The Independent Chief Inspector of Borders and Immigration has started what is described as an official inspection of Right To Rent.
Legislation in the 2014 and 2016 Immigration Acts included provisions for the creation of a so-called ‘hostile environment’ for illegal immigrants. Part of this requires letting agents and landlords to check the immigration status of prospective tenants before entering into a tenancy agreement.
There has been controversy surrounding the effectiveness of this, whether it has led to direct or indirect discrimination against some tenants, and whether letting agents and landlords are sufficiently skilled to recognise imitation paperwork.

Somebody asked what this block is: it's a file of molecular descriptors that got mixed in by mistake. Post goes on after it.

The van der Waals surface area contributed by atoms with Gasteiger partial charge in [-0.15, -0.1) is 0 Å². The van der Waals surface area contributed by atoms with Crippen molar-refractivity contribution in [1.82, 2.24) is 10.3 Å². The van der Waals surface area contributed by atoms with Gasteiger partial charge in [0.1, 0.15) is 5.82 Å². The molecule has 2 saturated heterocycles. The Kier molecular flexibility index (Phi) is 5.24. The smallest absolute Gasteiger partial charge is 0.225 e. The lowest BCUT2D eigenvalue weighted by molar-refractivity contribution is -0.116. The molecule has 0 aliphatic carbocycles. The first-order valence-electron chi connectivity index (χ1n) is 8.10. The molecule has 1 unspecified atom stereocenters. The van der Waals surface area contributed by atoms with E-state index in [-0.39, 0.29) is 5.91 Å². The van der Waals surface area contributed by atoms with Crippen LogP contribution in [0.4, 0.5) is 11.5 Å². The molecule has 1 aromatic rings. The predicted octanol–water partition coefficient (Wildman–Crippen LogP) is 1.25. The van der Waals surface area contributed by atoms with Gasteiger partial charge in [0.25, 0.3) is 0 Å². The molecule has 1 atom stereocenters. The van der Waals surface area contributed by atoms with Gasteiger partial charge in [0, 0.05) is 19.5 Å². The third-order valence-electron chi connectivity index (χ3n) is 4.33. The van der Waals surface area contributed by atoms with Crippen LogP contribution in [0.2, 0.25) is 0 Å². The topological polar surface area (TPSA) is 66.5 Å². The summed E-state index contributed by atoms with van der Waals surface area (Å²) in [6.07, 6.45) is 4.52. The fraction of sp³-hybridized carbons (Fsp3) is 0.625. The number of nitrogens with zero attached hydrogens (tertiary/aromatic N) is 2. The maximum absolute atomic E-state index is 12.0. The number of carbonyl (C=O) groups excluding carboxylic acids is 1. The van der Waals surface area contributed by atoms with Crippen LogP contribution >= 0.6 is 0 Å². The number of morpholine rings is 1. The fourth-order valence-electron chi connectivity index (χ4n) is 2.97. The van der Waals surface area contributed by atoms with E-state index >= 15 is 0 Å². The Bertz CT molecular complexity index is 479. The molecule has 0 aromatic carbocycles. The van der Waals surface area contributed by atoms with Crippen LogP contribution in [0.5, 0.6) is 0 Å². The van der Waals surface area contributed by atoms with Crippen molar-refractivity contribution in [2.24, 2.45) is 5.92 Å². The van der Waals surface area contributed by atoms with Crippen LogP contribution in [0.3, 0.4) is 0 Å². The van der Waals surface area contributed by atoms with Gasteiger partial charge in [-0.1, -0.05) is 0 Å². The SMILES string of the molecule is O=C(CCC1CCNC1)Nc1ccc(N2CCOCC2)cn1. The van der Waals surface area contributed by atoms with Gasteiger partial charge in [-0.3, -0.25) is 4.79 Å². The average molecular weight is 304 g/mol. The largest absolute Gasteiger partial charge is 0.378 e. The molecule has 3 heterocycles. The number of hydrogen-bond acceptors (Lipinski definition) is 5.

Now the ICIBI wants to examine, firstly, the planning for the initial introduction of RtR, including success criteria, and the identification and mitigation of risks and issues.
It also wants to evaluate the first phase of Right To Rent rolled out in Birmingham, Walsall, Sandwell, Dudley and Wolverhampton from December 2014, and how this informed the development of RtR, including sanctions for non-compliance.
There will also be an evaluation of the Right To Rent sanctions, and the Home Office’s performance in issuing civil penalties, pursuing criminal prosecutions, removing illegal immigrants and data-sharing with other departments of government.
A statement from the government says the ICIBI “is keen to receive written evidence from anyone who has knowledge and experience of any of the above areas. Please write to: firstname.lastname@example.org.”
It emphasises that this inspection will not examine any unintended consequences of Right To Rent, such as discrimination against would-be tenants, increased homelessness, or displacement.